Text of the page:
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Moods, moments

M. Balasubramanian's water colours take us back in time to the Chola period when art and architecture flourished



M. Balasubramanian's water colour

AS A student of the Government College of Fine Arts, Kumbakonam, M. Balasubramanian had often visited the temples at Patteeswaram and Darasuram and done sketches. The murals in those temples of his native land have been a source of inspiration to him. In the exhibition of his water colour paintings at the Lalit Kala Akademi, it seems as if the characters from the temple murals are strolling around the temples and the villages, witnessing the events taking place there.

Two male characters, with the typical head gear of yore, are seen standing at various places in the Patteeswaram temple precincts, admiring the architecture or watching the various functions that are in progress. In some paintings, a man in royal attire and wearing a crown takes the place of the twosome. In a few others, all the three are seen.

Village shrine

Another frequent subject is the village shrine, with a set of female deities with several tridents stuck around them. Some show the male couple from the murals at the shrine, while others depict a couple of female characters worshipping there. The scene, according to Balasubramanian, is about a particular ritual conducted by women at night. The women in these works are attired in garments that were characteristic of rural Tamil Nadu in ancient times. Many of the paintings appear similar, except for small variations.

The artist says the characters in the works convey not only his own moods but also several unforgettable happenings that took place in his youth, but there are no hidden meanings or symbolism. He also claims that his works depict many things that he wishes should have happened or that he should have done. But how these should have been accomplished is not evident.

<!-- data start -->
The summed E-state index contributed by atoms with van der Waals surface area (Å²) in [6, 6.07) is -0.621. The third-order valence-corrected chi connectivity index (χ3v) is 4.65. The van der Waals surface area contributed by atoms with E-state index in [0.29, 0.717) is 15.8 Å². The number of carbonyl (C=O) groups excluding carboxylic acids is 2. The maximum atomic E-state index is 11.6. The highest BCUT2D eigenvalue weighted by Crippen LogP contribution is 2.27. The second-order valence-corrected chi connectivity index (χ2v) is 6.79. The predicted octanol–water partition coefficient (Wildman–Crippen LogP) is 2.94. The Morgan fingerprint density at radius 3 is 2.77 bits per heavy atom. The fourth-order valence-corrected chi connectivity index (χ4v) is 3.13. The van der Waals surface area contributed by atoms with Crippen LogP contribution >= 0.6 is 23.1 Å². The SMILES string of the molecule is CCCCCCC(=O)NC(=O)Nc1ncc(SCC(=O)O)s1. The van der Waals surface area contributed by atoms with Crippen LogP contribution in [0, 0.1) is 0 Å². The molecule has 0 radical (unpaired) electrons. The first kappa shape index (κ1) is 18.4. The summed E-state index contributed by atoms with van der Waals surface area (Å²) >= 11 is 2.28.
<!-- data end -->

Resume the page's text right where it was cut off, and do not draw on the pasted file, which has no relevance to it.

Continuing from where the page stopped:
Evanescent images

While some of the figures resemble the murals of the Chola period of the 10th Century many resemble those of a much later period, that of the Marathas. Though the faces are shown mostly in profile, the eyes are placed frontally as in leather puppets. In a few images, the way the mouth is drawn appears as if a ball is stuck in the opening. The figures are often casually drawn, appearing somewhat evanescent, and lacking "body". Some of the imagery have bright earth-red tones, whereas others appear faded. The artist could have allowed his imagination to dwell on what the murals might have looked like in the ancient days, instead taking them as they appear today — faded and dull.

Balasubramanian holds an M.F.A. in Visual Communication from the College of Fine Arts, Chennai and an MA from the Annamalai University, besides a Higher Grade Certificate in Model Drawing and a Technical Teacher's Certificate. He has won a few awards for art. The exhibition of his works is on till September 29, 11 a.m. to 7 p.m.

LAKSHMI VENKATRAMAN

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